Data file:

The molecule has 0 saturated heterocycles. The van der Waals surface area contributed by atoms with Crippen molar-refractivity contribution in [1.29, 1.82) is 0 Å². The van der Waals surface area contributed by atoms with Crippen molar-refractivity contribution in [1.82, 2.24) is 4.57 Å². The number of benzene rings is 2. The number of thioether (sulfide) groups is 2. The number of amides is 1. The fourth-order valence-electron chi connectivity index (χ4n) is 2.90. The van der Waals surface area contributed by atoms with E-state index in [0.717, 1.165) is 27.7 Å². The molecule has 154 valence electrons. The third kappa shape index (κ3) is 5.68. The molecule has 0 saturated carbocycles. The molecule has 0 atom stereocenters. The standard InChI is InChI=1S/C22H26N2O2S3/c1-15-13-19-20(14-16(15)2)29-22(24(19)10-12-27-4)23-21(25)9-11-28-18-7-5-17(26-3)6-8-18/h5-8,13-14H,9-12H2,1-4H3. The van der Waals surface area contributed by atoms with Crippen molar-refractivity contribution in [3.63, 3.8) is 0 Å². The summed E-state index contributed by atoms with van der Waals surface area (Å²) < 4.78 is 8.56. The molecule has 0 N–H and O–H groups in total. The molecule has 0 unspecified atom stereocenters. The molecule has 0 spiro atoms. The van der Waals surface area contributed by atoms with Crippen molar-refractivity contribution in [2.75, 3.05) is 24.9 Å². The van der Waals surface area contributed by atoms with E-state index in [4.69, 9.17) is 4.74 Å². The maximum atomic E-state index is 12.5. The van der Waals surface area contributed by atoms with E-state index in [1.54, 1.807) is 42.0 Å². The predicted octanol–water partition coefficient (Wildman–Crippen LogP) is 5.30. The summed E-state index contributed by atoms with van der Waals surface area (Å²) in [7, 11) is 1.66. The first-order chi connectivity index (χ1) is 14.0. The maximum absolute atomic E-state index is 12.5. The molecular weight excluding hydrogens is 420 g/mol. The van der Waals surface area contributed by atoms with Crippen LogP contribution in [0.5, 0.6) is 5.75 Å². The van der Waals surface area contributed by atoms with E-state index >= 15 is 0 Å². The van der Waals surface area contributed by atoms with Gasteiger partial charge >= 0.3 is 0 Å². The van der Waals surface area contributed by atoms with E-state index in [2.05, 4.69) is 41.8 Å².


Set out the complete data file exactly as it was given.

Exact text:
The molecule has 0 saturated heterocycles. The van der Waals surface area contributed by atoms with Crippen molar-refractivity contribution in [1.29, 1.82) is 0 Å². The van der Waals surface area contributed by atoms with Crippen molar-refractivity contribution in [1.82, 2.24) is 4.57 Å². The number of benzene rings is 2. The number of thioether (sulfide) groups is 2. The number of amides is 1. The fourth-order valence-electron chi connectivity index (χ4n) is 2.90. The van der Waals surface area contributed by atoms with E-state index in [0.717, 1.165) is 27.7 Å². The molecule has 154 valence electrons. The third kappa shape index (κ3) is 5.68. The molecule has 0 saturated carbocycles. The molecule has 0 atom stereocenters. The standard InChI is InChI=1S/C22H26N2O2S3/c1-15-13-19-20(14-16(15)2)29-22(24(19)10-12-27-4)23-21(25)9-11-28-18-7-5-17(26-3)6-8-18/h5-8,13-14H,9-12H2,1-4H3. The van der Waals surface area contributed by atoms with Crippen molar-refractivity contribution in [3.63, 3.8) is 0 Å². The summed E-state index contributed by atoms with van der Waals surface area (Å²) < 4.78 is 8.56. The molecule has 0 N–H and O–H groups in total. The molecule has 0 unspecified atom stereocenters. The molecule has 0 spiro atoms. The van der Waals surface area contributed by atoms with Crippen molar-refractivity contribution in [2.75, 3.05) is 24.9 Å². The van der Waals surface area contributed by atoms with E-state index in [4.69, 9.17) is 4.74 Å². The maximum atomic E-state index is 12.5. The van der Waals surface area contributed by atoms with E-state index in [1.54, 1.807) is 42.0 Å². The predicted octanol–water partition coefficient (Wildman–Crippen LogP) is 5.30. The summed E-state index contributed by atoms with van der Waals surface area (Å²) in [7, 11) is 1.66. The first-order chi connectivity index (χ1) is 14.0. The maximum absolute atomic E-state index is 12.5. The molecular weight excluding hydrogens is 420 g/mol. The van der Waals surface area contributed by atoms with Crippen LogP contribution in [0.5, 0.6) is 5.75 Å². The van der Waals surface area contributed by atoms with E-state index >= 15 is 0 Å². The van der Waals surface area contributed by atoms with Gasteiger partial charge >= 0.3 is 0 Å². The van der Waals surface area contributed by atoms with E-state index in [2.05, 4.69) is 41.8 Å².